Skip to main content
Hometap home
Home Financing 101

When Is a Good Time to Refinance Your Home?

6 min read
front lawn of a house
picture of author, Hometap TeamBy Hometap Team on March 30, 2020

This article was last updated March 6, 2024.

When interest rates drop, your first instinct may be to refinance. At the beginning of March 2020, the average interest rate for a 30-year, fixed-rate mortgage hit its lowest level in 50 years at 3.29%, and many homeowners jumped at the opportunity to lock in a new, lower mortgage rate. But are interest rates still low? As of March 2022, rates are unfortunately on the rise again — the current average for a 30-year fixed mortgage is 4.51% . It has many homeowners wondering: is it a good time to refinance my home before rates get even higher?

To answer the question, you’ll need to do some math. Most finance experts advise you to lock in a rate that’s at least 0.5% lower than your current rate to make a refinance worth it. But refinancing isn’t as straightforward as simply locking in a new, lower interest rate. You’re taking on a new loan, and new loans come with closing costs. Expect to pay 2 to 5 percent of the loan’s principal to refinance, with fees varying by state and lender. The general rule of thumb is you should be able to recoup closing costs within 18 months.

How to Know When to Refinance

To determine whether it’s a good idea to refinance, you’ll want to take into account all the variables of your situation. If you shorten your loan term, will you pay less interest in the long run? If you trade one 30-year mortgage for another, will you pay more interest in the long run? Can you afford the monthly payment? Can you switch from a potentially volatile variable interest rate to a fixed rate that helps you budget more effectively? Can you eliminate private mortgage insurance (PMI)? How long do you plan to stay in your home before selling? If you refinance your home before selling it shortly after, it may not be financially beneficial for you since you’ll have to deal with closing costs.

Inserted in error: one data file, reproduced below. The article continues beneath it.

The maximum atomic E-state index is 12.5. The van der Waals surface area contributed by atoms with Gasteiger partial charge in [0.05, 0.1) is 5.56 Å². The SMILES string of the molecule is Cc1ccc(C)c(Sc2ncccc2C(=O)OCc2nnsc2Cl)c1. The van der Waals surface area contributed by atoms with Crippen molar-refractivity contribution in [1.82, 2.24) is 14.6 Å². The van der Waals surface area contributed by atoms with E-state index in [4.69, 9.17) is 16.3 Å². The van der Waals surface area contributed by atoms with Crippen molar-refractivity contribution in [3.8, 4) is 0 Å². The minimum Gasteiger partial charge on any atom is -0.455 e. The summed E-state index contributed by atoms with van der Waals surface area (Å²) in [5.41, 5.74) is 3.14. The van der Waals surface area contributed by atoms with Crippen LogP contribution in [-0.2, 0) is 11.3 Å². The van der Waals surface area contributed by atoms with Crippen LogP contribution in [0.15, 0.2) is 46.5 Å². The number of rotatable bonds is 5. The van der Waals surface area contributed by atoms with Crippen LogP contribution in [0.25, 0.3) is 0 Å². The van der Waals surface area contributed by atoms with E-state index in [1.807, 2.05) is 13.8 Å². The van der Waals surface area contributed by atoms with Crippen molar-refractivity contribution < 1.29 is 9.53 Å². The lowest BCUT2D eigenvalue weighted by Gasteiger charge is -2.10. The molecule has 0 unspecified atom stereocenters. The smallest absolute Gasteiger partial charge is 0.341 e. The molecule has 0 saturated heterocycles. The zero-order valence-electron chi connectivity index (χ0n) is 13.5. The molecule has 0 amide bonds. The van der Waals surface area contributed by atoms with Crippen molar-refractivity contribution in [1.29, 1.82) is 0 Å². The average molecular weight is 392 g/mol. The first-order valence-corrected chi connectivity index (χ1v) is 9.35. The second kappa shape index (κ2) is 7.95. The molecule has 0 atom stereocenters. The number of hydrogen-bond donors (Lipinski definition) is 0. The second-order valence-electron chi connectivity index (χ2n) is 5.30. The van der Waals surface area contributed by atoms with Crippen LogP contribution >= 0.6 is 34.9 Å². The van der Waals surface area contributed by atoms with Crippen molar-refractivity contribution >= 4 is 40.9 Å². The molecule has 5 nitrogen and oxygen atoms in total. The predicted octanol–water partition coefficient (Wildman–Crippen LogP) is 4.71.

As an example, let’s say you bought a home in 2009 that’s currently valued at $300,000. Your initial 30-year mortgage was for $275,000 at a 4.25% interest rate. That leaves $211,382 left to pay off at $1,495 per month (factor in more if you’re paying PMI).

*Both examples refer to a rate and term refinance.

Refinance Chart comparing two financial scenarios

In scenario B, due to the length of the loan, you stand to pay more in interest. If you plan to move between years five and thirteen, you could save a few hundred dollars, but the hassle of refinancing is likely not worth the savings.

Opting for a 15-year loan over a 30-year loan in this scenario would increase your monthly payments to $1,553, but you could save nearly $12,000 over the lifetime of the loan, making it a slightly more attractive refinancing scenario. You’d recoup your refinancing costs around year three. Should You Refinance Your Home? 5 Key Areas to Evaluate

Of course, you’ll also need to look at the specific qualification requirements to determine if you meet the criteria for a refinance. While they vary by lender, these generally include a minimum credit score of 620, a 50% debt-to-income (DTI) ratio, and at least 20% equity in your home.